The Bankwatch

Tracking the consumer evolution of financial services

Consumer mindsets in North America have shifted permanently with regard to finances

After my last post, I thought it better to follow up with some facts to support my contention that this economic recovery is L shaped in Canada and US.  This is not meant to be an economic projection, and I leave that to the professional economists.  However in terms of planning, banks ought to consider the high probability of a scenario where the reduction in economic activity will level off but hardly see growth in the near future.  This will be driven by consumer confidence and frankly their financial circumstances.

If we go back to the root cause of the recession it remains this;   a dramatic drop in consumer asset values resulting in leverage that is too high.  Layer in the concern about job security, and the real increase in unemployment, we must look carefully at ability to manage the debt based on current income, and the effect of that on the business of banking.

Here is the ratio of debt to disposeable income in Canada and US at end of 2008. [source: CGA Association Canada & Federal Reserve Bank of San Francisco]

Canada              US

%                                  136.5%             130%

The first surprise is that Canadians are more highly levered than Americans.  The CGA report makes these points amongst others:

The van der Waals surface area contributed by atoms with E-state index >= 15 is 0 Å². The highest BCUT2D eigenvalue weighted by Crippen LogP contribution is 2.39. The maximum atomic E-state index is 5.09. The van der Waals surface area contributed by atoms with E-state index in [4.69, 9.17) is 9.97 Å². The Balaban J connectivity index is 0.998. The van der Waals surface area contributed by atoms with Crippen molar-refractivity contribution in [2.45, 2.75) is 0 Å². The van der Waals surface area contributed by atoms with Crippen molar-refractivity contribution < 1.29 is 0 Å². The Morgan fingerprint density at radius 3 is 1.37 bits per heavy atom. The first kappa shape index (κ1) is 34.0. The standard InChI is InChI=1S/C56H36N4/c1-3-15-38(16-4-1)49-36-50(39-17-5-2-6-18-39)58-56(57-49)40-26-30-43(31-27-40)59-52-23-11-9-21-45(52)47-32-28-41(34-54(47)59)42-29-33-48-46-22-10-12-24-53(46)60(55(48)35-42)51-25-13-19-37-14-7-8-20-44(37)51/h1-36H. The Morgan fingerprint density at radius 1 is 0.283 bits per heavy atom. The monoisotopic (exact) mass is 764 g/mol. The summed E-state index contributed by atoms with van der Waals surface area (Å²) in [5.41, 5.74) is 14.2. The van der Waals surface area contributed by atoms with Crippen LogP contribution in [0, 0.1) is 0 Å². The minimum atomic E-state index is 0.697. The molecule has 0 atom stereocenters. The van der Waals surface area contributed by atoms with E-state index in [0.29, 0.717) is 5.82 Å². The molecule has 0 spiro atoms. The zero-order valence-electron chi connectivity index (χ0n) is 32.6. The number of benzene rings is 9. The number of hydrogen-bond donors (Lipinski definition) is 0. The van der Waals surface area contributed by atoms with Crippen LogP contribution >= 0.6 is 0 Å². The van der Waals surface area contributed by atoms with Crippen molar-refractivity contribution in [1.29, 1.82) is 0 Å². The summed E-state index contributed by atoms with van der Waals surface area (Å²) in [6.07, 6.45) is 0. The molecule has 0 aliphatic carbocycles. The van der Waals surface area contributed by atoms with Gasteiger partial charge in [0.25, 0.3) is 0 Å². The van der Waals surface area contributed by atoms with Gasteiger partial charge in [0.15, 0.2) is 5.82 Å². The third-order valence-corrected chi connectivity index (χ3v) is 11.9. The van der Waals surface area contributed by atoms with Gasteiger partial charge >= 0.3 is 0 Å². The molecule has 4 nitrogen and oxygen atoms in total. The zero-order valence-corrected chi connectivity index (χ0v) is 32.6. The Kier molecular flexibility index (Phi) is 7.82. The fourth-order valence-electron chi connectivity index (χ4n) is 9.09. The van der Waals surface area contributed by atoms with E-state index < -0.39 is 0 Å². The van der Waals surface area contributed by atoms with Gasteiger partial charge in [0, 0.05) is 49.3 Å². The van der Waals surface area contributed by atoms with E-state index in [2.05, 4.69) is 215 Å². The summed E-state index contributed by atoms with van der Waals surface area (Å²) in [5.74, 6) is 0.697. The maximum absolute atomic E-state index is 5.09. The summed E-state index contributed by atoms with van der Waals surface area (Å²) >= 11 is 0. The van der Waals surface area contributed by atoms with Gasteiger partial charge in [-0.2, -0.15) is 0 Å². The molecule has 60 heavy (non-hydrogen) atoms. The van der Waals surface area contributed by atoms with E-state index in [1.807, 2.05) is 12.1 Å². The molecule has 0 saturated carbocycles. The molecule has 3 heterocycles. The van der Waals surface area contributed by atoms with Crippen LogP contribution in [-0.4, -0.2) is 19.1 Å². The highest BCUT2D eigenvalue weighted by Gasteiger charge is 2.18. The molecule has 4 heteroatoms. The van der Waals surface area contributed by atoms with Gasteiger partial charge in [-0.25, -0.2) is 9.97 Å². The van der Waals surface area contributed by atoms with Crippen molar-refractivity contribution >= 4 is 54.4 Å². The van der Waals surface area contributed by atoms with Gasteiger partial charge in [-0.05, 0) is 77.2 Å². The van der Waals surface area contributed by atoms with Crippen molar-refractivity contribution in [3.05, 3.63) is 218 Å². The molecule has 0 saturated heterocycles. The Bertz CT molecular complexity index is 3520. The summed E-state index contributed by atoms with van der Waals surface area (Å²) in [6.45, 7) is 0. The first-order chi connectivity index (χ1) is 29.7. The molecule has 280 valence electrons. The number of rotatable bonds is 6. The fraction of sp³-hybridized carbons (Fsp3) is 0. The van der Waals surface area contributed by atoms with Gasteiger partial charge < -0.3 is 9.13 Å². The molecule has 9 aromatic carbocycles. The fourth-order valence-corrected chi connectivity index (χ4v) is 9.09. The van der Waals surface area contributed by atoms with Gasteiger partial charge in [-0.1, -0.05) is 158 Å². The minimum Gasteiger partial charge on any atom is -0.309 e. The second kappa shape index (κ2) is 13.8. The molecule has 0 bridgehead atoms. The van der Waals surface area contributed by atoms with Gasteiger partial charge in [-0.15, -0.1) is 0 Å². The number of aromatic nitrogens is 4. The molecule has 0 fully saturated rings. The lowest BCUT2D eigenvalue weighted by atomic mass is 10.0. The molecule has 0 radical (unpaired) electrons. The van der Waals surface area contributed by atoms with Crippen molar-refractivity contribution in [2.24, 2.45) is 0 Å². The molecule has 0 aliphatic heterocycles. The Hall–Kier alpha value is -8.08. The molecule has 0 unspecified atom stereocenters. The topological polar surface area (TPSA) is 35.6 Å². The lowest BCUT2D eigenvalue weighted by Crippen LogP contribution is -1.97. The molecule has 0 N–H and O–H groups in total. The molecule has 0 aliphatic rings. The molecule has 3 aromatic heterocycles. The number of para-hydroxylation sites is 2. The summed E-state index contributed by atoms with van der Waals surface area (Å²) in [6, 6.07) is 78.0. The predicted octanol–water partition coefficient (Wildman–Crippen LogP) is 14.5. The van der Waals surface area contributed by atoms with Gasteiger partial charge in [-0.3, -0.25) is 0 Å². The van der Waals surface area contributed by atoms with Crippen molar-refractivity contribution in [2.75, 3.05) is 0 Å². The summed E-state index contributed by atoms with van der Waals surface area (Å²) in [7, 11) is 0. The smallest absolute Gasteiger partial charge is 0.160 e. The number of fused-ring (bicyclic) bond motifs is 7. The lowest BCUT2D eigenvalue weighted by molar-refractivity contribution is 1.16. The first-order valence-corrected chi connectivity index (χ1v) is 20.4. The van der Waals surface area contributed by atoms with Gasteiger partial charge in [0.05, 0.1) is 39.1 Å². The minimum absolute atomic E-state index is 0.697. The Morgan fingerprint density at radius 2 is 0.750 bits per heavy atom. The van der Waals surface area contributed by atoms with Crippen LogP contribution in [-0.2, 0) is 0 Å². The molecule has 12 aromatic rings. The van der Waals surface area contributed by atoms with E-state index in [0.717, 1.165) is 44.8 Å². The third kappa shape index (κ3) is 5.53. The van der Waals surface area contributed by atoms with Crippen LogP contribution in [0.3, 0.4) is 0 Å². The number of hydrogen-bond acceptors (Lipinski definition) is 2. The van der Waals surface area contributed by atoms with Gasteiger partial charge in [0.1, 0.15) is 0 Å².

… prospects of improving households’ financial situation in the near future are low. A balanced approach to spending, saving and paying down debt may be a desirable feature of households financial behaviour in the near future.

Hardly earth shattering stuff but the consequences remain that strategies need to account for this new consumer mindset in North America for the next few years.

Written by Colin Henderson

June 22, 2009 at 14:47

3 Responses

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  1. The consumer is key. But their need to regain control over their balance sheets doesn’t explain why even wealthy households are cutting their spending. What we are experiencing is result of the impact of as many as seven major inflection points, some from arcs of several decades, occurring at the same time. Institutions need to develop scenarios that are aware of all of them, and then devise strategies to take advantage.

    Larry Cohen

    June 23, 2009 at 07:54

  2. Thats an insightful point Larry. In any event clearly a scenario approach is the right one to develop flexibility and alternatives.

    Colin Henderson

    June 23, 2009 at 09:24

  3. […] Consumer mindsets in North America have shifted permanently with regard to finances […]

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